Forever chasing the sun and its dangers | Ask Erin

Soaking up summer rays safely - File Photo
Soaking up summer rays safely
— image credit: File Photo

I can pinpoint the exact time when I became obsessed with having tanned skin.

It was spring break my seventh-grade year, and it seemed like every single classmate of mine was vacationing in Florida or Hawaii or somewhere tropical. For me, I spent the week at home in Kansas City — hardly the Coppertone beach scene my friends were experiencing.

I knew friends would return to school with tanned complexions and peeling noses. And I dreaded standing near them. I knew next to their caramel color, my pale skin would shine like the glow-sticks we used at the roller rink.

And I wasn’t about to stick out.

So I did what any self-respecting 13-year-old girl would do. I collected my babysitting money and walked down to the corner drug store. I plunked down my hard-earned cash for a tube of tan-in-a-bottle lotion, better known now as a sunless tanner.

This was the 1980s and there wasn’t much of a market for this type of product. I don’t remember having many choices, though I’m fairly certain I purchased the darkest shade I could find ­— no time to waste! I needed my “I’ve been to Jamaica” tan in less than 24 hours. (Can you see where this story is going?)

I walked home with my extra-super dark tanning lotion and snuck up to my room to let the magic begin. I spent the rest of the evening applying and reapplying handfuls of the foul-smelling lotion.

I constantly checked my reflection in the mirror, hoping to see a tanned Erin smiling back at me.

By bedtime, I still didn’t see any results and went to sleep discouraged with my lack of bronzed skin.

I don’t remember the exact words my dad said to me when he came in the next morning to wake me for school, but I remember his shocked voice when he saw my orange-streaked face. And my hands.

Oh, my hands.

I read and re-read the instructions on the back of the lotion bottle, and nowhere did it say to wash my hands after applying the lotion.

I have never forgotten that hue of orange. My hands looked like they had spent spring break immersed  in vats of Cheetos. And try as I might, no amount of scrubbing was removing their day glow shade.

I embarked on this mission to fit in with my tanned classmates, and now I resembled a streaky carrot.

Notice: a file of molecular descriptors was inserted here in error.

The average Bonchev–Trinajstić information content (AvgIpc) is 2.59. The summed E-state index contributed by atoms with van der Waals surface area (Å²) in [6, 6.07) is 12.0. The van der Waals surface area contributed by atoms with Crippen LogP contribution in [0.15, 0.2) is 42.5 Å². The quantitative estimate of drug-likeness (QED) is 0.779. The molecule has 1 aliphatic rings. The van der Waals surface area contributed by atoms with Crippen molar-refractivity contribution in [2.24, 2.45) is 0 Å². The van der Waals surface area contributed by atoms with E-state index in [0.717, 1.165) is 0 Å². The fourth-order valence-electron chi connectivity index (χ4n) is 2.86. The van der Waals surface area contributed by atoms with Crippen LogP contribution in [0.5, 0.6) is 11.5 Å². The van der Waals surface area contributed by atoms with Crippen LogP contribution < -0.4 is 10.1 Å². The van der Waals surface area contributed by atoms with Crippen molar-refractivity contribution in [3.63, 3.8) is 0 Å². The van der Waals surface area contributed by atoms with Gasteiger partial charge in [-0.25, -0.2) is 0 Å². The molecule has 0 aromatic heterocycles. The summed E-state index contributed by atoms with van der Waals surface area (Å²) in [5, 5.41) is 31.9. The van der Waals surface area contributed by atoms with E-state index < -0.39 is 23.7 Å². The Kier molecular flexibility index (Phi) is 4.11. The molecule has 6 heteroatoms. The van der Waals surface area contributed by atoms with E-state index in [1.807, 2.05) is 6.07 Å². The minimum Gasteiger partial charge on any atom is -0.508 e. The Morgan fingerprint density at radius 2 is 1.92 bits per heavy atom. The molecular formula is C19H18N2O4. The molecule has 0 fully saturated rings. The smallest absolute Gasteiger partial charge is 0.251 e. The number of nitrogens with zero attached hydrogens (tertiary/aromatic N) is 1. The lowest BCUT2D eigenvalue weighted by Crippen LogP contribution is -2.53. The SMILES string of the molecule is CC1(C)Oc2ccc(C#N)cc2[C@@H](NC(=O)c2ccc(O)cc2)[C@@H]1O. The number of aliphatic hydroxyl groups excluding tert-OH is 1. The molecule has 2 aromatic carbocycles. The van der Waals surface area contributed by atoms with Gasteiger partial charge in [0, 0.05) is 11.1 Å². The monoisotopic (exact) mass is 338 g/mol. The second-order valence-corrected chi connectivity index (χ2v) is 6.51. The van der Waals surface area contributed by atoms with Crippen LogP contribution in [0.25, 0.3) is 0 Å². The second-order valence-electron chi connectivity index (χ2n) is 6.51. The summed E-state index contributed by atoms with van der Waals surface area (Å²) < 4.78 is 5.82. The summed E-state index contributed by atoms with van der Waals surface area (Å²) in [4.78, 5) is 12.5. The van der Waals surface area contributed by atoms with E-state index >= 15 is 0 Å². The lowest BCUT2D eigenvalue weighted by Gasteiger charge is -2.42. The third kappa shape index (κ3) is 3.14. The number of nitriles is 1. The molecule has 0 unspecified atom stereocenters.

I was able to hide most of my tan-gone-awry under long sleeves and pants, but my face and palms were a different story. As much as I wanted to wear a ski mask and gloves to school, I figured those garments would attract just as much attention as my unusual skin tone.

I spent the next few days at school sitting on my hands and hiding behind my hair, waiting for my “tan” to fade.

I’m sharing this story because even this embarrassing account didn’t stop me from seeking out tanned skin, no matter the price.

College days were spent on rooftops, covered in baby oil and lying on aluminum foil to attract more sun rays. For vacations, I always sought the sunshine. No amount of sun seemed too much for me. I burned. I peeled. I tanned.

And although the sun helps to provide so many good things for us (food and energy come to mind), it can be very damaging to the skin.

According to the American Cancer Society, more than 2 million cases of non-melanoma skin cancer are found in this country each year. Melanoma, the most serious type of skin cancer, accounted for about 68,130 cases of skin cancer in 2010.

And I should know — I’ve had some skin cancer scares myself. My body is riddled with scars where pre-cancerous moles have been removed.

The shining sun in our corner of the country can seem like a novelty, especially during these first few weeks of warm weather. But please don’t forget your sunscreen, hats and other protection.

And if you long to resemble someone who has spent a week in the Caribbean, and you too find yourself in the drug store aisle examining the plethora of the much-improved sunless-tanners, don’t forget this important step.

Wash your hands.



The FDA recently issued new regulations regarding sunscreens. Only those with a sun protection factor of 15 or greater can state they protect against skin cancer when used as directed. Those with a lower SPF must print a warning label on the bottle, letting consumers know that the product has not been shown to prevent skin cancer.

According to The Skin Cancer Foundation, here are some guidelines to protect you from the sun’s powerful rays:

Seek shade, especially between 10 a.m. and 4 p.m. when the sun is at its strongest.

Cover up with clothing, a broad-brimmed hat and UV-blocking sunglasses.

Slather on the sunscreen 15 to 30 minutes before going outside.

An average-sized adult in a bathing suit should use about one ounce of sunscreen (enough to fill a shot glass) per application. Apply every two hours, or more frequently after swimming or excessive sweating.

There is no such thing as a healthy tan.


— Ask Erin is a feature of Kitsap Week. Have a question? Write Ask Erin, Kitsap Week, P.O. Box 278, Poulsbo 98370 or email

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